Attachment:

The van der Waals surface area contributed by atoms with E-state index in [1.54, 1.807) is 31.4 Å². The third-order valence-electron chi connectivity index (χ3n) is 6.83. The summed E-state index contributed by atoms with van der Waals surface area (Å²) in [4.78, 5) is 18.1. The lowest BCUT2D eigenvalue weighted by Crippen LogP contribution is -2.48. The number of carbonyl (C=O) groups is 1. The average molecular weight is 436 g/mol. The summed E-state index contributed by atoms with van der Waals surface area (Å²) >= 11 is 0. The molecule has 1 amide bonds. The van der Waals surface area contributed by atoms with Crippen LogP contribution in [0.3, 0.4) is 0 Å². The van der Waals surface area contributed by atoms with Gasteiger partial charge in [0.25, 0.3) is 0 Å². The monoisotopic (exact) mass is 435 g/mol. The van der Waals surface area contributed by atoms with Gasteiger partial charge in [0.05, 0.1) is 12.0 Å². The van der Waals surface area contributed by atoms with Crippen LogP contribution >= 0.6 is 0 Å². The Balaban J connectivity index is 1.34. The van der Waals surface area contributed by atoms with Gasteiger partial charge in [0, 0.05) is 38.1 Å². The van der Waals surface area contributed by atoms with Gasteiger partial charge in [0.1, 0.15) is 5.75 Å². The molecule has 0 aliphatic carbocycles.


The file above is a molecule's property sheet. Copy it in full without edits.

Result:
The van der Waals surface area contributed by atoms with E-state index in [1.54, 1.807) is 31.4 Å². The third-order valence-electron chi connectivity index (χ3n) is 6.83. The summed E-state index contributed by atoms with van der Waals surface area (Å²) in [4.78, 5) is 18.1. The lowest BCUT2D eigenvalue weighted by Crippen LogP contribution is -2.48. The number of carbonyl (C=O) groups is 1. The average molecular weight is 436 g/mol. The summed E-state index contributed by atoms with van der Waals surface area (Å²) >= 11 is 0. The molecule has 1 amide bonds. The van der Waals surface area contributed by atoms with Crippen LogP contribution in [0.3, 0.4) is 0 Å². The van der Waals surface area contributed by atoms with Gasteiger partial charge in [0.25, 0.3) is 0 Å². The monoisotopic (exact) mass is 435 g/mol. The van der Waals surface area contributed by atoms with Gasteiger partial charge in [0.05, 0.1) is 12.0 Å². The van der Waals surface area contributed by atoms with Crippen LogP contribution >= 0.6 is 0 Å². The Balaban J connectivity index is 1.34. The van der Waals surface area contributed by atoms with Gasteiger partial charge in [0, 0.05) is 38.1 Å². The van der Waals surface area contributed by atoms with Gasteiger partial charge in [0.1, 0.15) is 5.75 Å². The molecule has 0 aliphatic carbocycles.